O’Keefe Shows Twitter as Proudly Big Brother
© Jack Cashill
Following the election of 2016, Twitter cofounder Evan Williams lamented that the forum he had helped create was instrumental in electing Donald Trump president.
“It’s a very bad thing, “ said Williams, “Twitter’s role in that.” Williams wondered whether it had been a mistake to launch Twitter given the results.
Williams’s regret was widespread throughout the San Francisco-based Twitter enterprise. As senior network engineer Clay Haynes revealed in an undercover Project Veritas video, Twitter seems prepared to make amends.
“We’re more than happy to help the Department of Justice in their little investigation,” Williams told a female Project Veritas undercover reporter.
As to his rationale for volunteering to surrender even Trump’s private messages, Haynes said, “I don’t like being part of the machine that is contributing to America’s downfall.”
Haynes seems prepared to fight back. “What we can do on our side is actually very, very terrifying,” he acknowledged.
Haynes claimed that the company has “full access to every single person’s account, every single direct message, deleted direct messages, deleted tweets.”
Haynes continued, “I can tell you exactly who logged in from where, [with] what username and password, when they changed their password.”
Haynes described Twitter’s intrusiveness as “very, very dangerous, also very, very creepy Big Brotherish.” And yet he seemed altogether eager to play Big Brother if it meant derailing Trump.
Haynes conceded that he was “ a bleeding heart liberal,” adding, “I think it comes with the territory.” By “territory” he meant social media in general and Twitter in particular.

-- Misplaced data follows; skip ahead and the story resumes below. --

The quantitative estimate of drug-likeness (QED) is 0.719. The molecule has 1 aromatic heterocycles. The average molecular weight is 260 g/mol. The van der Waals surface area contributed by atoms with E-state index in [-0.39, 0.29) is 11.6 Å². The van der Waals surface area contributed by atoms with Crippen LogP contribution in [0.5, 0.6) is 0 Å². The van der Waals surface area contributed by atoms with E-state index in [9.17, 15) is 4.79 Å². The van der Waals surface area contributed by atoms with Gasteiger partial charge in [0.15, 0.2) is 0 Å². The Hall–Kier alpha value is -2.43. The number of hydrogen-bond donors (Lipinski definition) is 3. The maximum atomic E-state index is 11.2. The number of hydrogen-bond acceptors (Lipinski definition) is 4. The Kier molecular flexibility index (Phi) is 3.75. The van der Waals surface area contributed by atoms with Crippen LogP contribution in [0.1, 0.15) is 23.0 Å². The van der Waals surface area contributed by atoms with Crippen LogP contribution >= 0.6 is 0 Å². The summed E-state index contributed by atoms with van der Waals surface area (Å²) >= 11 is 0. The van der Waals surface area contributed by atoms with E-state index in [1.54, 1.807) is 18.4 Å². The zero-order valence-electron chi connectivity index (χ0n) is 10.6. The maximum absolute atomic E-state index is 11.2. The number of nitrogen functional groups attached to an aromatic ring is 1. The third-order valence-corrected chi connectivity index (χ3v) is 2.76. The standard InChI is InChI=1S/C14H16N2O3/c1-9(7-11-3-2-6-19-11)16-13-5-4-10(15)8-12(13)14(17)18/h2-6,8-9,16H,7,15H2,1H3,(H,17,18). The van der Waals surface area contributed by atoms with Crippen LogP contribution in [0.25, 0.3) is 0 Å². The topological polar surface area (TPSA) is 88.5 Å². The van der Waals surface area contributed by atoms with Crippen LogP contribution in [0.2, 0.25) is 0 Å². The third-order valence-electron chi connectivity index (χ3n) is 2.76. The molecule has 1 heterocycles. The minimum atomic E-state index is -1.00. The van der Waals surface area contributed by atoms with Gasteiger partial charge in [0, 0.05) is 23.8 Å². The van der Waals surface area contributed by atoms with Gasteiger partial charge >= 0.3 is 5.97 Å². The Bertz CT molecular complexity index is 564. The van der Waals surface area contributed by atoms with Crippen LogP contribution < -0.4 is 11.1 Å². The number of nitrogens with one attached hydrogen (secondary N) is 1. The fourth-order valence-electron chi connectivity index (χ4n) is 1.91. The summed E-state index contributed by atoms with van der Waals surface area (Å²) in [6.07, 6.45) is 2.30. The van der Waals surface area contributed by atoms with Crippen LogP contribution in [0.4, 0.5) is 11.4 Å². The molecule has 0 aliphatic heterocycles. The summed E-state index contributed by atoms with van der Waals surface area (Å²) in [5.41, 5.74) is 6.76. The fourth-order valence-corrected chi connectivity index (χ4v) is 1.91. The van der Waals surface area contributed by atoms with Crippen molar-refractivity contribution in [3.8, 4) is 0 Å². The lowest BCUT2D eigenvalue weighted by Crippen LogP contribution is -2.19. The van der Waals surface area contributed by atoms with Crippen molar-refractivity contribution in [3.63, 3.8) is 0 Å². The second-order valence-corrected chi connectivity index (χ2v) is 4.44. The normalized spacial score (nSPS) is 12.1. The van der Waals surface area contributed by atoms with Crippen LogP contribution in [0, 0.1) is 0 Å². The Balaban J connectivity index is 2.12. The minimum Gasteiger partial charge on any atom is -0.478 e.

Haynes claimed that Twitter had “internal reviews” in which the consensus was that Trump was a “terrible human being.” Said Haynes, “I want to get rid of him.”
Liberals like Haynes may still see themselves as the protectors of civil liberty, but if their own words do not betray their intentions, history certainly does.
To read the recently filed lawsuit by James Damore against Google is to get a good sense of how quickly the road to oppression can be paved by good intentions.
The screen shots in Damore’s suits of open conversations among the more “googley” employees are priceless.
In one instance, four employees, at least one a manager, discussed how they attempted to change the views of a conservative intern.
Had the intern said something overtly racist, sexist, or homophobic the four would not have scrupled over why he was unfit. He likely expressed ordinary common sense conservative views.
The first employee says he had a “you have made serious mistakes” conversation with the intern but without success. He concludes, “I believe that intern is now on our ‘do not attempt to hire this person ever’ list.”
The second employee wished that someone would have made “a formal attempt to get this person the help that might have turned them around.”
A third wished that someone would have wised the intern up about Google culture. “That might have given him the motivation to change his beliefs–or at least to keep his mouth shut.”
The fourth, a female, assuaged her colleagues’ guilt, assuring them that “logical straight-talk” would be useless with someone who held such views. She urged her colleagues, “Throw that bad apple away with no regrets.”
This is the “territory” that Haynes proudly inhabits. Although he was not forthcoming on whether Twitter was currently cooperating with the DOJ, he seemed to relish the possibility of doing just that.
When asked how Twitter was prepared to help the DOJ, Haynes responded, “Basically, giving them every single tweet that [Trump’s] posted, even the one’s he’s deleted, any direct messages, any mentions, oh yeah.”
Project Veritas honcho James O’Keefe was unable to confirm whether Twitter was, in fact, cooperating with the DOJ. That its employees seem eager to is undeniable.
As O’Keefe pointed out, Twitter does not have to cooperate even if the DOJ asked. Just last year, for instance, Apple fought the request from the DOJ to unlock the phone of the San Bernardino terrorist. CEO Tim Cook called the request “chilling.”
Jack Dorsey CEO tweeted, “We stand with Tim Cook and Apple (and thank him for his leadership).”
Apparently, in Silicon Valley civil liberties are kind of, you know, like a situational thing.